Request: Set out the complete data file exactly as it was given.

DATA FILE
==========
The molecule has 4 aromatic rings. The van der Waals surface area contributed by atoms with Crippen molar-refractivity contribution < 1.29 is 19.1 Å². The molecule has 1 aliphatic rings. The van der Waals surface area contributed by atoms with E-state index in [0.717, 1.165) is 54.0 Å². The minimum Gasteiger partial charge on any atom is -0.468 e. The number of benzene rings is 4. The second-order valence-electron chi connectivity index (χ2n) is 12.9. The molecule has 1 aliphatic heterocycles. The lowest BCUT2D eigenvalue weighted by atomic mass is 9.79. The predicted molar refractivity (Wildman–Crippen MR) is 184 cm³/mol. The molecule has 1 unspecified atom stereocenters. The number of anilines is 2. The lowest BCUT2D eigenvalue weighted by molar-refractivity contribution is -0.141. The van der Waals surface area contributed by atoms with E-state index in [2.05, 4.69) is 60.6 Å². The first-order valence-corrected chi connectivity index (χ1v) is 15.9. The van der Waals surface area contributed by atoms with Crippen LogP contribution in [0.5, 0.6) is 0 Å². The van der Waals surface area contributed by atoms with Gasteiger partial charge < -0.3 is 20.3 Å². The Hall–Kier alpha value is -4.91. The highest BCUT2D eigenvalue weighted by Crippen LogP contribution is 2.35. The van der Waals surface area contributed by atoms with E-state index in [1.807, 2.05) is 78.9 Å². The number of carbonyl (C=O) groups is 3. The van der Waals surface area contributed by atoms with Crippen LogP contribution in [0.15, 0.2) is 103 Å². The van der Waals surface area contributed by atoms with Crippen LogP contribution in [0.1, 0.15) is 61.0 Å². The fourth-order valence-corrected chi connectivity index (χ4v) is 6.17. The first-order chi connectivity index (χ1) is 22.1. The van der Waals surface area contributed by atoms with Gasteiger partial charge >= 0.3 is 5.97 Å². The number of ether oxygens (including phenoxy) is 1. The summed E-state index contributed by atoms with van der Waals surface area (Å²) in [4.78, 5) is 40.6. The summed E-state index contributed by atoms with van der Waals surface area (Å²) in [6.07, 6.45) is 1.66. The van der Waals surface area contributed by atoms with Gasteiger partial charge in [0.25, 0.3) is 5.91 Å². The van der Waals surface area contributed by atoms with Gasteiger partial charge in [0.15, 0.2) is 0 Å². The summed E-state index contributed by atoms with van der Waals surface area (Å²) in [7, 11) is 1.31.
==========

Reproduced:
The molecule has 4 aromatic rings. The van der Waals surface area contributed by atoms with Crippen molar-refractivity contribution < 1.29 is 19.1 Å². The molecule has 1 aliphatic rings. The van der Waals surface area contributed by atoms with E-state index in [0.717, 1.165) is 54.0 Å². The minimum Gasteiger partial charge on any atom is -0.468 e. The number of benzene rings is 4. The second-order valence-electron chi connectivity index (χ2n) is 12.9. The molecule has 1 aliphatic heterocycles. The lowest BCUT2D eigenvalue weighted by atomic mass is 9.79. The predicted molar refractivity (Wildman–Crippen MR) is 184 cm³/mol. The molecule has 1 unspecified atom stereocenters. The number of anilines is 2. The lowest BCUT2D eigenvalue weighted by molar-refractivity contribution is -0.141. The van der Waals surface area contributed by atoms with E-state index in [2.05, 4.69) is 60.6 Å². The first-order valence-corrected chi connectivity index (χ1v) is 15.9. The van der Waals surface area contributed by atoms with Crippen LogP contribution in [0.5, 0.6) is 0 Å². The van der Waals surface area contributed by atoms with Gasteiger partial charge < -0.3 is 20.3 Å². The Hall–Kier alpha value is -4.91. The highest BCUT2D eigenvalue weighted by Crippen LogP contribution is 2.35. The van der Waals surface area contributed by atoms with E-state index in [1.807, 2.05) is 78.9 Å². The number of carbonyl (C=O) groups is 3. The van der Waals surface area contributed by atoms with Crippen LogP contribution in [0.15, 0.2) is 103 Å². The van der Waals surface area contributed by atoms with Crippen LogP contribution in [0.1, 0.15) is 61.0 Å². The fourth-order valence-corrected chi connectivity index (χ4v) is 6.17. The first-order chi connectivity index (χ1) is 22.1. The van der Waals surface area contributed by atoms with Gasteiger partial charge >= 0.3 is 5.97 Å². The number of ether oxygens (including phenoxy) is 1. The summed E-state index contributed by atoms with van der Waals surface area (Å²) in [4.78, 5) is 40.6. The summed E-state index contributed by atoms with van der Waals surface area (Å²) in [6.07, 6.45) is 1.66. The van der Waals surface area contributed by atoms with Gasteiger partial charge in [0.25, 0.3) is 5.91 Å². The van der Waals surface area contributed by atoms with Gasteiger partial charge in [0.15, 0.2) is 0 Å². The summed E-state index contributed by atoms with van der Waals surface area (Å²) in [7, 11) is 1.31.